Scientists in CHyM seek to solve sensitivity problems in NMR and MRI measurements by using hyperpolarisation techniques – but what is hyperpolarisation?
Hyperpolarisation refers to a group of scientific methods which alter the magnetic properties of materials. This alteration results in large responses in nuclear magnetic resonance spectroscopy (NMR) and magnetic resonance imaging (MRI) methods. This solves the sensitivity challenges associated with NMR and MRI.
Cross section image of unhyperpolarised (left) and hyperpolarised (right) solutions containing glass tubes. The unhyperpolarised solution is generated using 128 scans, while the more intense hyperpolarised solution required only one scan.
In a normal, unpolarised sample the energy levels within a molecule created by the magnetic field of the instrument are populated almost equally. For instance, in a clinical scanner 99,999 of the molecules will be in the upper energy level while 100,000 will be in the lower energy. When the measurement is taken, effectively only 1 in 200,000 molecules are detected; the other 199,999 cancel each other out.
This distribution can be altered by either increasing the magnetic field by investing in a bigger magnet, or by hyperpolarising the sample.
A hyperpolarised sample is prepared so that the proportion of molecules in each energy level are dramatically different from normal (i.e. there is a non-Boltzman distribution). This means when a measurement is performed, more of the molecules present contribute to the signal. Therefore in theory, a hyperpolarised compound in a 1.5 T clinical scanner could give a signal 200,000 times larger than normal.
The above images compare results from imaging polarised and unpolarised samples.
The first image above shows a cross section of ten glass tubes in a unpolarised liquid. This image was generated using 128 scans. The second image shows the same tubes in a hyperpolarised solution. This image was generated from a single scan. The second image appears brighter and of better quality because there is significantly more signal because the liquid is hyperpolarised.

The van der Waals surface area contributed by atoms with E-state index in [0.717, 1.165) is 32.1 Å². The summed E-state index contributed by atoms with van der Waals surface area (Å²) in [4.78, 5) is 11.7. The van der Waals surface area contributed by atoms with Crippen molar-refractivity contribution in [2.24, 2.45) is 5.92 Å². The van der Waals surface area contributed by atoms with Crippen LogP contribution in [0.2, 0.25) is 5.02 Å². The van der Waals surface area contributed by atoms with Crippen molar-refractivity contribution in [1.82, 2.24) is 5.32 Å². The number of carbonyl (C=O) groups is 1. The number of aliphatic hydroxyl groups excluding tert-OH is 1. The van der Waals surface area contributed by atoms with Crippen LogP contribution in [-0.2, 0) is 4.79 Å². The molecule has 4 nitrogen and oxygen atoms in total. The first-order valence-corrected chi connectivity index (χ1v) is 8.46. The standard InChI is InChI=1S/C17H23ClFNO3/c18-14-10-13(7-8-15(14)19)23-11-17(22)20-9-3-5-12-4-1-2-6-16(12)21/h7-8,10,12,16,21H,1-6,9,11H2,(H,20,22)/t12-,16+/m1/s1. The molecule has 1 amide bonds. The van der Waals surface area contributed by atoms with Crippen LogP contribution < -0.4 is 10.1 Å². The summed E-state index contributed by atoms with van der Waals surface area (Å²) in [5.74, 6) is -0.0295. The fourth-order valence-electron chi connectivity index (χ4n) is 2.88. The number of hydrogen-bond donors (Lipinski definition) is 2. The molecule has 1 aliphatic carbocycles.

This shows that more information can be gathered in a shorter space of time using hyperpolarised methods.
Hyperpolarised materials can be achieved in several different ways including PHIP, SABRE, DNP and optical pumping.
In this technique parahydrogen (polarised H2 gas) can be chemically incorporated into molecules. For example alkenes can be hydrogenated to form alkanes. These alkanes will now be hyperpolarised and can be easily detected in NMR experiments. In a similar way, metal complexes which incorporate hydrogen can also be hyperpolarised in this way.
A variant of PHIP, SABRE also uses parahydrogen to achieve polarised materials. A key difference of this method from PHIP is that the chemical to be studied is chemically unchanged allowing a wider variety of compounds to be studied.
Polarisation is transferred from free radicals to chemicals. As part of this process the sample is cooled to extremely low temperatures in a strong magnetic field and exposed to microwave radiation. Once polarised, the sample is warmed to room temperature and measured in NMR or MRI measurements.
Hyperpolarised gases such as helium and xenon can be prepared using laser methods.
In CHyM, PHIP, SABRE and DNP are used to polarise molecules for chemical and biological applications.